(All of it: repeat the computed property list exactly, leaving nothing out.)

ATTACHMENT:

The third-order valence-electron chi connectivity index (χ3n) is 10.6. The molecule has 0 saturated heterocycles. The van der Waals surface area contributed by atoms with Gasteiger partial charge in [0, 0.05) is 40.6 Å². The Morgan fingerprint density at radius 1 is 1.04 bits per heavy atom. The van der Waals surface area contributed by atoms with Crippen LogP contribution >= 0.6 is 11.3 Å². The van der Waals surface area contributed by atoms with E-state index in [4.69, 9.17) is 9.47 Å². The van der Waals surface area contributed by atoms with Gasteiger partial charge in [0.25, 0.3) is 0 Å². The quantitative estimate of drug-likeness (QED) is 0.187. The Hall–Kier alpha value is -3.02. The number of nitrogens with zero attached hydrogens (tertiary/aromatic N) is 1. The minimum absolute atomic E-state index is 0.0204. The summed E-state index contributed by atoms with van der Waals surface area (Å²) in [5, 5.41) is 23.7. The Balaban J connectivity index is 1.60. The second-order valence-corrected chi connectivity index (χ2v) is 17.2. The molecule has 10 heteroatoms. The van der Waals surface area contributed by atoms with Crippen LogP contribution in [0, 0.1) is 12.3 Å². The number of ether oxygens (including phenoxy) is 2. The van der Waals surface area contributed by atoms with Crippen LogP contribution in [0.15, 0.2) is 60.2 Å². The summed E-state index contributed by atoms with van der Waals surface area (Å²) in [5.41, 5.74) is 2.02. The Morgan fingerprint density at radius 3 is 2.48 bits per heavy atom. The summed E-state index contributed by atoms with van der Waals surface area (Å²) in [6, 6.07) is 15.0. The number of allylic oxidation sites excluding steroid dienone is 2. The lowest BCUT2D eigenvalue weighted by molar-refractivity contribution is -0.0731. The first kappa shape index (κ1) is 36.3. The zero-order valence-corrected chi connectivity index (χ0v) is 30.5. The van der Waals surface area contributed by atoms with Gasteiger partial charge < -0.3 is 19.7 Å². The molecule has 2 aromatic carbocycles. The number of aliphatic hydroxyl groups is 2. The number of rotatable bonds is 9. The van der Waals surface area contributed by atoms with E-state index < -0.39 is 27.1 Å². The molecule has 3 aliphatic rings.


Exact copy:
The third-order valence-electron chi connectivity index (χ3n) is 10.6. The molecule has 0 saturated heterocycles. The van der Waals surface area contributed by atoms with Gasteiger partial charge in [0, 0.05) is 40.6 Å². The Morgan fingerprint density at radius 1 is 1.04 bits per heavy atom. The van der Waals surface area contributed by atoms with Crippen LogP contribution >= 0.6 is 11.3 Å². The van der Waals surface area contributed by atoms with E-state index in [4.69, 9.17) is 9.47 Å². The van der Waals surface area contributed by atoms with Gasteiger partial charge in [0.25, 0.3) is 0 Å². The quantitative estimate of drug-likeness (QED) is 0.187. The Hall–Kier alpha value is -3.02. The number of nitrogens with zero attached hydrogens (tertiary/aromatic N) is 1. The minimum absolute atomic E-state index is 0.0204. The summed E-state index contributed by atoms with van der Waals surface area (Å²) in [5, 5.41) is 23.7. The Balaban J connectivity index is 1.60. The second-order valence-corrected chi connectivity index (χ2v) is 17.2. The molecule has 10 heteroatoms. The van der Waals surface area contributed by atoms with Crippen LogP contribution in [0, 0.1) is 12.3 Å². The number of ether oxygens (including phenoxy) is 2. The van der Waals surface area contributed by atoms with Crippen LogP contribution in [0.15, 0.2) is 60.2 Å². The summed E-state index contributed by atoms with van der Waals surface area (Å²) in [5.41, 5.74) is 2.02. The Morgan fingerprint density at radius 3 is 2.48 bits per heavy atom. The summed E-state index contributed by atoms with van der Waals surface area (Å²) in [6, 6.07) is 15.0. The number of allylic oxidation sites excluding steroid dienone is 2. The lowest BCUT2D eigenvalue weighted by molar-refractivity contribution is -0.0731. The first kappa shape index (κ1) is 36.3. The zero-order valence-corrected chi connectivity index (χ0v) is 30.5. The van der Waals surface area contributed by atoms with Gasteiger partial charge < -0.3 is 19.7 Å². The molecule has 2 aromatic carbocycles. The number of aliphatic hydroxyl groups is 2. The number of rotatable bonds is 9. The van der Waals surface area contributed by atoms with E-state index < -0.39 is 27.1 Å². The molecule has 3 aliphatic rings.